But if I am honest with myself, I have to admit that I still experience, to some degree, that same sense of alienation even now that I live back in the USA. I have longings that go unfulfilled and expectations that remain unmet. I experience disappointment and heartache no matter where I live.
Living overseas gives one a certain “distance” from which to observe people. When I lived and worked amidst the Romanian people, I saw and heard them express the same sense of alienation.
But when I inhaled the rush of color that descended upon our city each Autumn, or stood in awe of the view from atop the snow-covered Transylvanian Alps, or when I laughed with friends or experienced the presence of God during worship or prayer, I got a taste of something that I could only describe as "home."
The Germans have a word for this universal experience. They call it sehnsucht. We don't have a word for it in English. More than nostalgia, sehnsucht denotes a deep homesickness or longing, but with transcendent overtones.
The writer best known for speaking on this "spiritual homesickness" was C.S. Lewis. In one of his essays (I think this is from The Weight of Glory), he describes these experiences as "the scent of a flower we have not seen, notes to a tune we have not heard, and news from a country we have not visited."
At some level, all of us are like the rebellious younger son in the third parable of Luke 15. We've all wandered away. We're all exiles looking for a home that seems to evade us.The parable in ends with a feast. A celebration over the fact that the lost, wandering, younger brother is finally home. Sadly, the feast is darkened by the fact that the older, obedient son will not join the party. The imagery evoked here is found throughout the Bible: heaven is pictured, not as a place of empty moralism or wild rebellion, but as a feast, a banquet of rich foods.
The film that captures all of this so powerfully is "Babette's Feast." The film is based on the short story by Danish writer Isak Dinesen, who was influenced by the philosopher Soren Kierkegaard and his idea of the "aesthetic" and "ethical" approches to living. The characters in the film represent those who try to live out one or the other of these approaches to life. It ends with a lavish banquet where members of a strict, lifeless, and bland religious sect dine with a great general who chose the path of worldly success. He wonders if he missed out on what really mattered in life.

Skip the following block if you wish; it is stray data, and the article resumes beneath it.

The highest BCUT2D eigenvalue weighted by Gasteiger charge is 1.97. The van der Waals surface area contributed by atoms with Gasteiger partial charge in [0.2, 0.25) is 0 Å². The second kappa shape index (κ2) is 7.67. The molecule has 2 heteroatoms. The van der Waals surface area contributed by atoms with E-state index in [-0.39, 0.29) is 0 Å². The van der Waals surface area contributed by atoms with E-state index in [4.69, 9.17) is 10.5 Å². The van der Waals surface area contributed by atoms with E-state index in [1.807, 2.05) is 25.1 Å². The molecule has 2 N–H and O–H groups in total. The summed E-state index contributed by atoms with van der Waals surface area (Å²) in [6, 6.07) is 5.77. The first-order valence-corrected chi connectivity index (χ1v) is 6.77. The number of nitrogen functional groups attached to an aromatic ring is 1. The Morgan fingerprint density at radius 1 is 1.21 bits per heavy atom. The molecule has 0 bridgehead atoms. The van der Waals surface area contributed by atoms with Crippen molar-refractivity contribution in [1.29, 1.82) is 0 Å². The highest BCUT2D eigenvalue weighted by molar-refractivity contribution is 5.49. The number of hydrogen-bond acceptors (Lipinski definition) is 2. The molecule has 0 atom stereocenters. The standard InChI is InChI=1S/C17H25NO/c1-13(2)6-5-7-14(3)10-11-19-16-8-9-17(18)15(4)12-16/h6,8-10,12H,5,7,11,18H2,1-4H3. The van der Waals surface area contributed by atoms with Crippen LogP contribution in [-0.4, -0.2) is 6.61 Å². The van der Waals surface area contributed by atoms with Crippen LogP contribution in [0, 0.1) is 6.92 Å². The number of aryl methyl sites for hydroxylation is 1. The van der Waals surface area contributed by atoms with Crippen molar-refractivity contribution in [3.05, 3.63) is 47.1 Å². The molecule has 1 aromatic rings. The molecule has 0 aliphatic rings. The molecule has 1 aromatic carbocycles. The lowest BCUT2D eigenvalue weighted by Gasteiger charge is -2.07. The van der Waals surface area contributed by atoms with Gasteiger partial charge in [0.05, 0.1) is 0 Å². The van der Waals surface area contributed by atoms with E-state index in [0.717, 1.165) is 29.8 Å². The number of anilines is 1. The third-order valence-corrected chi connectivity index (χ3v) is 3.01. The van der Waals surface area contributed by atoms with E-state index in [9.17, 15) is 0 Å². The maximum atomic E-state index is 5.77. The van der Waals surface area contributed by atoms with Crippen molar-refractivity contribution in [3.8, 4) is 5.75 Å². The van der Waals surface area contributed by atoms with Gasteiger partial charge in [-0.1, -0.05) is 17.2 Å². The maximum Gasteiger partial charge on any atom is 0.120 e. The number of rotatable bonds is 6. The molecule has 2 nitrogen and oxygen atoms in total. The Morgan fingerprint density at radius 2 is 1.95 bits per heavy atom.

Under the influence of the warmth of the banquet and the sight, scent, and taste of rich foods, rivalries vanish and tensions melt away. Dour faces soften as forgiveness is offered and love and laughter flow. Finally, the general stands and offers a toast. Quoting Psalm 85, he says, "For mercy and truth have met together and righteousness and bliss have kissed one another."
Dinesen is hinting at a third approach to life. A place beyond the "aesthetic" and the "ethical." She hints at it in the imagery of a banquet where the diners have a momentary mystical experience when "righteousness and bliss" meet and kiss. What Dinesen's story illustrates is what Jesus' parable of the lost sons is meant to explain. Jesus is "the bread of Heaven."
In his book, The Prodigal God, author and pastor Tim Keller explains that, "both the sensual way of the younger brother and the ethical way of the older brother are spiritual dead ends. Jesus
"On this mountain the LORD Almighty will prepare a feast of rich food for all peoples, a banquet of aged wine-the best of meats and the finest of wines.
On this mountain he will destroy the shroud that enfolds all peoples, the sheet that covers all nations, he will swallow up death forever.
The Sovereign LORD will wipe away the tears from all faces; he will remove the digrace of his people from all the earth. The LORD has spoken."